Meeting to discuss building for June 30th: called by the London group of The Commune. 7pm, Monday 9th May, Freedom Bookshop, Angel Alley, 84b Whitechapel High St. Map here. Public sector workers especially welcome!
PCS activist Steve Ryan proposes a new way forward for revolutionaries in the workers’ movement
So the dust has settled after the 26th of March and the chattering classes on the Left now turn to June 30th.
In the past few weeks, several public sector unions have voted to take coordinated strike action over attacks on pensions. Mostly teaching unions, including the usually moderate ATL, they will surely be joined by the PCS after their annual conference in May.
The left is very excited, with talk of millions of workers out and the possibility of pushing the TUC to coordinate action, effectively leading to a general strike. There is no doubt that the move towards coordinated action is welcome. It has, after all, been a long time coming, given, lest we forget, that the cuts in public services have been going on way before the Condems cosied up.
Indeed there has been a marked reluctance to take action, marked by the calling-off of strikes in PCS and capitulation from FBU and CWU when the going got tough, rather than seeking to link actions.
It is clear that the leaderships in the unions realise that pressure is growing from members to act. In PCS for example, despite attempts to control it, several groups including the big battalions in DWP and HMRC have balloted or are balloting for action on departmental issues associated with the cuts. Some 800,000 civil servants could by June already be taking action. UNITE and Unison won’t be far behind.
Also, of course, to the cynical, it is election time in several unions and certainly the PCS Left Unity group are very concerned about the results. A good bit of sabre rattling won’t go amiss.
In all this, though, is a serious point. The action looks to be little more than the usual day’s strike, Little thought appears to have been given to what happens afterwards. Also, the aims of the strike are unclear. It’s about pensions, or jobs, maybe pay, perhaps all three, and the aims are equally woolly.
There is no doubt that the stakes are high. There is a small but growing militancy out there, especially as the cuts begin to bite. March 26th demonstrated the growing anger, and the Bristol riots sent out a further warning shot. The anti cuts movement is springing up all over the place, with marches, demos and rallies. UK Uncut seems also to grow in confidence each day.
Magnificent: but it’s not the revolution. Welcome though these developments are, they are likely to be doomed to failure without some real thought being given to how these events help and can be used to build a real communist movement.
The unions are a good example. Militant though unions such as PCS seem, there is a disconnection with the members politically. Too often the actions taken are cautious, short term and based on limited reforms. Since the collapse of the rank and file movement in the early 80s, the left in the unions have focused on a Broad Left organising model, which is limited to capturing positions and controlling the constituent union.
The effect of this has been marked. The BLs have become so preoccupied with ensuring the “Left” is elected that it has diluted its revolutionary content down to often nothing. The call, for example, for union officials to be on a workers wage is rarely heard these days as senior positions and full time jobs are taken over by BL acolytes.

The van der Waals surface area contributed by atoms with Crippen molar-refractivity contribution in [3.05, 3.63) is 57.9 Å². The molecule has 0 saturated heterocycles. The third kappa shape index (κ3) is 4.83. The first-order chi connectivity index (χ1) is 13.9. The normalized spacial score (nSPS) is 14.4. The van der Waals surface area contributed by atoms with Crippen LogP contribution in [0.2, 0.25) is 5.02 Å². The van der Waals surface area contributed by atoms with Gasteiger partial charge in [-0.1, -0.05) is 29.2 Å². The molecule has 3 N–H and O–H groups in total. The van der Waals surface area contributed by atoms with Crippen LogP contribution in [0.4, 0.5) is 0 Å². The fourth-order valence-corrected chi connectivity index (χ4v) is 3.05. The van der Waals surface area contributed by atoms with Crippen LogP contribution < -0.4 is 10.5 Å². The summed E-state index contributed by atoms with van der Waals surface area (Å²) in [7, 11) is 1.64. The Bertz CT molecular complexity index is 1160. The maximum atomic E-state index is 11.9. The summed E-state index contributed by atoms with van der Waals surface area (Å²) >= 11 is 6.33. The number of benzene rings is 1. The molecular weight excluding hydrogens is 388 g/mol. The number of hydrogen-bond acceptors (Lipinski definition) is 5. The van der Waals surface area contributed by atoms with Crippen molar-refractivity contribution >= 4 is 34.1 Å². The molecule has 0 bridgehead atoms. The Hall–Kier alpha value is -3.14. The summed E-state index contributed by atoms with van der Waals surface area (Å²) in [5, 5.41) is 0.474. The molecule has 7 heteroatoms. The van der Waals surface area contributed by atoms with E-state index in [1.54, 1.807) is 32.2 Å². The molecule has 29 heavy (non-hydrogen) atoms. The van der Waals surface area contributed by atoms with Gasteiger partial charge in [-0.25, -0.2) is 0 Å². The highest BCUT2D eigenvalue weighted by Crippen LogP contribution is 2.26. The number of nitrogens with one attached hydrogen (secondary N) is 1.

Also the caution has limited the ability to be inventive. Any call for action outside of that which the BLs propose is derided, and too often we are left with the token one day strike. More importantly, whilst members are often stirring for action this is controlled. Finally there is little talk of socialism and challenging the state.
Ironically the success of the early rank and file, and then the BLs, as a challenge to the old union bureaucracies, including the CP, has simply meant the fiery Trots who did that retrenching into exactly the same positions, scared to move in case an election is lost, and hence influence.
Influence of course does not come from elections. The old Inland Revenue Staff Federation Broad Left held no majority on the NEC for decades, yet took conference and thus controlled policy for decades. Wild cat strikes, occupations etc, signs of which we have seen again in the last 3 years, are not about elections but direct action. If the cuts are then to be truly fought off, and a new militancy built, this has to be done from below.
This will take time because, as illustrated above, the old left has ossified as they became the establishment. A new left is needed based on direct action, control of action by workers themselves, direct confrontation with the state on a political as well as industrial front. This could have been built in the last few years, for instance through initiatives such as the NSSN. It failed: as per usual the Trot groups were more interested in control than revolution.
It can, however, indeed must be done.
« Breaking from the Broad Lefts
« Setting up networks of like minded militants across unions
« Building in branches
« Regular bulletins putting the communist case
« Work place meetings and bulletins
« Setting up of strike committees where action is called
« Pressing for new innovative action
« Encouraging workers confidence and political understanding
« With the union bosses where they will, without them where they won’t
This will need to start slowly, and be built patiently and carefully. There is a way to go. Not to start, though, may leave the movement set back for years.
Agree with this article? Come to our meeting to discuss building for June 30th: called by the London group of The Commune. 7pm, Monday 9th May, Freedom Bookshop, Angel Alley, 84b Whitechapel High St. Map here. Public sector workers especially welcome!